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Debian etch (p)review


arctic
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I could do yes, I've been using Etch for the last month or so. Or at least the sid/unstable variant, since I wanted to ensure I had the latest and greatest :P

 

So my somewhat brief review no doubt - as I'm not really that good at writing stuff.

 

After trying somewhat many distros on my new lappy, I had a lot of problems trying to get distros working. When I finally tried Etch during it's testing phase, it just simply worked. I had to get used to it's workings, what with being used to rpm distros, and it wasn't that difficult. Difficulty is in the eye of the beholder and if you're prepared to be patient :)

 

I also have it installed on my desktop machine at work, as well as my desktop machine at home as well. The two systems at work are sid/unstable, and the one at home is stable - reason being is my internet connection is too slow to keep getting regular updates for the system. And it doesn't have to be too bleeding-edge.

 

I haven't really done anything special with it, simply use it as a desktop system. The native IBM Lotus Notes client works under Etch, providing you know the dependencies ;)

 

Has anything really annoyed me as of yet? Nope not really. I have all the functionality I need. The packages are available that I need, including proprietary drivers without having to go direct to nvidia for them and manually installing them.

 

I've not had to compile anything as of yet, it's all available through apt/aptitude. So it kinda keeps things nice and simple for me. Which is what I like :)

 

I've only encountered one problem so far, and that has been with my desktop system at home. I can be typing away on my system, and then for some reason, the X server stops, and restarts itself. I have to login again, and continue where I left off. Luckily I was in Firefox, so means that I can restart my session, and continue what I was typing. I have to look into this more at some point. It hasn't happened recently as of yet, and I've only experienced it twice. So maybe an update has fixed it, but I'll have to see for sure.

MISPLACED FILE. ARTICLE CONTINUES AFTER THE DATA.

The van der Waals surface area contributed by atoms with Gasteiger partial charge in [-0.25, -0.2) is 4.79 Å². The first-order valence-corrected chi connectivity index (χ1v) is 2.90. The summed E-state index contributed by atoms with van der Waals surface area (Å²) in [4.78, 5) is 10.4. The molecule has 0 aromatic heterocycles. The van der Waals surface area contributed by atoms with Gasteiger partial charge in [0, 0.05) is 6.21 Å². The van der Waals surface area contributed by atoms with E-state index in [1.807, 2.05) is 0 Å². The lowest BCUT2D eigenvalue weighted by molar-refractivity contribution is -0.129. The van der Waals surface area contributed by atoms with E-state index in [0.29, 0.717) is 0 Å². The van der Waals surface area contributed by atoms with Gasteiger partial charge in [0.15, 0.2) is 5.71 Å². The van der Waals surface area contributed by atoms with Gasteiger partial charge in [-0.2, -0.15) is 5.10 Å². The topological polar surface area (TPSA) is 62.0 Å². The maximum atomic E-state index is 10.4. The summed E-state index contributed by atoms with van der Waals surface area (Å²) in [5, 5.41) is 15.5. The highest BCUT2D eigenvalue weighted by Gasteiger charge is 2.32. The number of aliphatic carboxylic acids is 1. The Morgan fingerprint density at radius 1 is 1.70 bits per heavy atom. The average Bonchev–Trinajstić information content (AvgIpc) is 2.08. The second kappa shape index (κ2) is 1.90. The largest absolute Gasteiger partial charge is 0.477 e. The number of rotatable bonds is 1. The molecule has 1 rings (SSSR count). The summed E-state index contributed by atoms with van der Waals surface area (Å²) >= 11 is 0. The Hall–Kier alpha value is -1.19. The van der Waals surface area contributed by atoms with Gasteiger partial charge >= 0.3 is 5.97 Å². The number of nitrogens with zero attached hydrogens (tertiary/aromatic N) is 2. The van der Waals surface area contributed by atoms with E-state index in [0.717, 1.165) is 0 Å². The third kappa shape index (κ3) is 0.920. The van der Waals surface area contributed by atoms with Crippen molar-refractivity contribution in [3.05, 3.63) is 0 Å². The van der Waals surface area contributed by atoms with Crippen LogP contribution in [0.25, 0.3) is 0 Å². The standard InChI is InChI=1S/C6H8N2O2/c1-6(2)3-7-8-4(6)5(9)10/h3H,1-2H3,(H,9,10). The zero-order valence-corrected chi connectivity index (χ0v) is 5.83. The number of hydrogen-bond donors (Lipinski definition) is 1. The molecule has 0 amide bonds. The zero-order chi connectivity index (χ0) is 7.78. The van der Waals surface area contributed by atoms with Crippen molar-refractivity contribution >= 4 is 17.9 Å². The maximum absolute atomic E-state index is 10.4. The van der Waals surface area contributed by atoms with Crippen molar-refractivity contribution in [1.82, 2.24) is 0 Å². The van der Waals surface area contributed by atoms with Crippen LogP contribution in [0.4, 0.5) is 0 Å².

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For me Debian didn't load as fast as Mandriva. But my laptop is in serious need of more RAM, at least another 512 mbs since it only has 256 right now. Ouch, I know!

 

The true test will be when I install it on my desktop and compare it to gentoo. Now if only my new DVD-rw will get here so I can install it. :D

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One other thing I forgot - Debian isn't supporting WPA for wireless encryption. So you are kinda just left with WEP.

 

I had to change my access point and all other machines to using WEP, so that my Debian machine would be OK using WEP too.

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One other thing I forgot - Debian isn't supporting WPA for wireless encryption. So you are kinda just left with WEP.

I believe that depends on your wireless device? I'm left with WEP because of my Broadcom card.

 

Depending on your device, have you read and tried this:

http://svn.debian.org/wsvn/pkg-wpa/wpasupp...;rev=0&sc=0

 

From the wiki:

http://wiki.debian.org/WPA

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Bonus question: how is speed on Etch? I mean, does it boot fast, how much RAM does it use, do apps launch quickly etc. ?
Speed on etch is quite okay. It is a bit slower than Mandriva but only a few seconds in bootup and miliseconds when launching apps, so it doesn't really matter.

RAM is similar to Ubuntu (no surprise there). But it really depends on the DE/WM you use and the services you keep running/shut down.

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  • 2 weeks later...

I'm still impresed with Debian Etch. I'm still having some occassional wireless issues but so far I've been able to get it working again. I don't think anything will ever replace gentoo but if the day does come then it will be Debian.

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Excluding my bog standard Arch Linux, Etch is hands down the best Linux flavour available today: Easy, solid, lighweight, tons of rolled packages, everything tried so far working right out of the box. After Etch, testing Feisty had the feel of a failed experiment.

Hats off to Debian devs- they have done a terrific job.

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I'm currently using Lenny at the minute. Or sid at least until Lenny is released in the future as stable.

 

Been using lenny (testing) for a week or so on one of my older PC's & must say it's quite nippy. I'm now setting the same up on a spare drive on my main PC. If all goes well I 'may' start to use this instead of Mandriva but that's a big may cos my Mandriva install is rock solid - I think aptitude will be the clincher though. :)

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